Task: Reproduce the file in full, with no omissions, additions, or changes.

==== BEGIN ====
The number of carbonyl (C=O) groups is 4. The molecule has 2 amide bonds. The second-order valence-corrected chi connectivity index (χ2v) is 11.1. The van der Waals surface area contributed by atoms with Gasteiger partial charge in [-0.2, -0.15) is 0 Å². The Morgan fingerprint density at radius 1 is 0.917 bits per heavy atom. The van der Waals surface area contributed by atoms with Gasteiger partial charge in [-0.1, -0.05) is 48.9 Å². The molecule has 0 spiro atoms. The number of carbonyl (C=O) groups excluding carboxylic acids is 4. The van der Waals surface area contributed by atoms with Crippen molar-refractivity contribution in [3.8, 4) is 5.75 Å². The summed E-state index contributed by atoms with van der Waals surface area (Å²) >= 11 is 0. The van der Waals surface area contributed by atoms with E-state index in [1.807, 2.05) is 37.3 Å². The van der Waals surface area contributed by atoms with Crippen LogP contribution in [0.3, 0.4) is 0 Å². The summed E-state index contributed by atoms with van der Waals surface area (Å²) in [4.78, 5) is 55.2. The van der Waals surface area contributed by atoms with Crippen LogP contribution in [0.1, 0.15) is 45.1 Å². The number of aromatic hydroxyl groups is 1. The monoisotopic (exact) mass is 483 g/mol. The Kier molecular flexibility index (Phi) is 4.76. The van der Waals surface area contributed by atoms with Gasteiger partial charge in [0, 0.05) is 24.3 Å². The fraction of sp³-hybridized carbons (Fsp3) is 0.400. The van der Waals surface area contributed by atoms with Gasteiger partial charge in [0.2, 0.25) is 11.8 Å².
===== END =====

The number of carbonyl (C=O) groups is 4. The molecule has 2 amide bonds. The second-order valence-corrected chi connectivity index (χ2v) is 11.1. The van der Waals surface area contributed by atoms with Gasteiger partial charge in [-0.2, -0.15) is 0 Å². The Morgan fingerprint density at radius 1 is 0.917 bits per heavy atom. The van der Waals surface area contributed by atoms with Gasteiger partial charge in [-0.1, -0.05) is 48.9 Å². The molecule has 0 spiro atoms. The number of carbonyl (C=O) groups excluding carboxylic acids is 4. The van der Waals surface area contributed by atoms with Crippen molar-refractivity contribution in [3.8, 4) is 5.75 Å². The summed E-state index contributed by atoms with van der Waals surface area (Å²) >= 11 is 0. The van der Waals surface area contributed by atoms with E-state index in [1.807, 2.05) is 37.3 Å². The van der Waals surface area contributed by atoms with Crippen LogP contribution in [0.3, 0.4) is 0 Å². The summed E-state index contributed by atoms with van der Waals surface area (Å²) in [4.78, 5) is 55.2. The van der Waals surface area contributed by atoms with Crippen LogP contribution in [0.1, 0.15) is 45.1 Å². The number of aromatic hydroxyl groups is 1. The monoisotopic (exact) mass is 483 g/mol. The Kier molecular flexibility index (Phi) is 4.76. The van der Waals surface area contributed by atoms with Gasteiger partial charge in [0, 0.05) is 24.3 Å². The fraction of sp³-hybridized carbons (Fsp3) is 0.400. The van der Waals surface area contributed by atoms with Gasteiger partial charge in [0.2, 0.25) is 11.8 Å².